August 2019 Science You Can Use (in 5 min)
Faced with limited funds and resources, how do land and resource managers prioritize restoration efforts that cover millions of acres of public and private land? It’s a question that’s been asked repeatedly in the southeastern United States, where the U.S. Forest Service and its partners have committed to restoring millions of acres of longleaf pine ecosystems. These ecosystems, which are home to dozens of species of conservation concern, cover less than 5 percent of their historic range.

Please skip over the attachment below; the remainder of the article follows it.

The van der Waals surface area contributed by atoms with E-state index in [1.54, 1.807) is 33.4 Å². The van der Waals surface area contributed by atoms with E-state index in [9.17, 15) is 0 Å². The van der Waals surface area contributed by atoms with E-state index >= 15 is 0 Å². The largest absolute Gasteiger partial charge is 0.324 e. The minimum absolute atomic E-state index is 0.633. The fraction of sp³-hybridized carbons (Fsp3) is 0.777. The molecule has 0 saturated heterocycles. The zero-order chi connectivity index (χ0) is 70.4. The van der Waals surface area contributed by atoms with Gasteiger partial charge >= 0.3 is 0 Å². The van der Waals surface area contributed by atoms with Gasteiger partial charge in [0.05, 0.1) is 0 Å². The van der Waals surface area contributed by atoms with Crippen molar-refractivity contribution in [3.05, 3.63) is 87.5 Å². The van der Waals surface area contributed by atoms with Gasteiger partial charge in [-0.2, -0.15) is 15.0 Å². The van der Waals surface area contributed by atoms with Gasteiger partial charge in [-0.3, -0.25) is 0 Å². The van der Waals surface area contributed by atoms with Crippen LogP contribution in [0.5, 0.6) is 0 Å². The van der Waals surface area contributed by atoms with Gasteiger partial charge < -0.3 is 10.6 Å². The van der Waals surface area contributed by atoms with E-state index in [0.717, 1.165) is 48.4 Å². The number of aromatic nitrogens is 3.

More than a thousand miles away from the edge of this historic range, scientists from the Rocky Mountain Research Station have found a way to help answer this question. They’ve developed a landscape classification system that’s faster, more detailed, and less expensive than previously used methods. Described in several papers recently published in the International Society for Photogrammetry and Remote Sensing (ISPRS) International Journal of Geo-Information, the system combines aerial photography and satellite data, field plot data, and spatial analysis software developed by RMRS scientists to help classify landscapes at a one-square-meter resolution.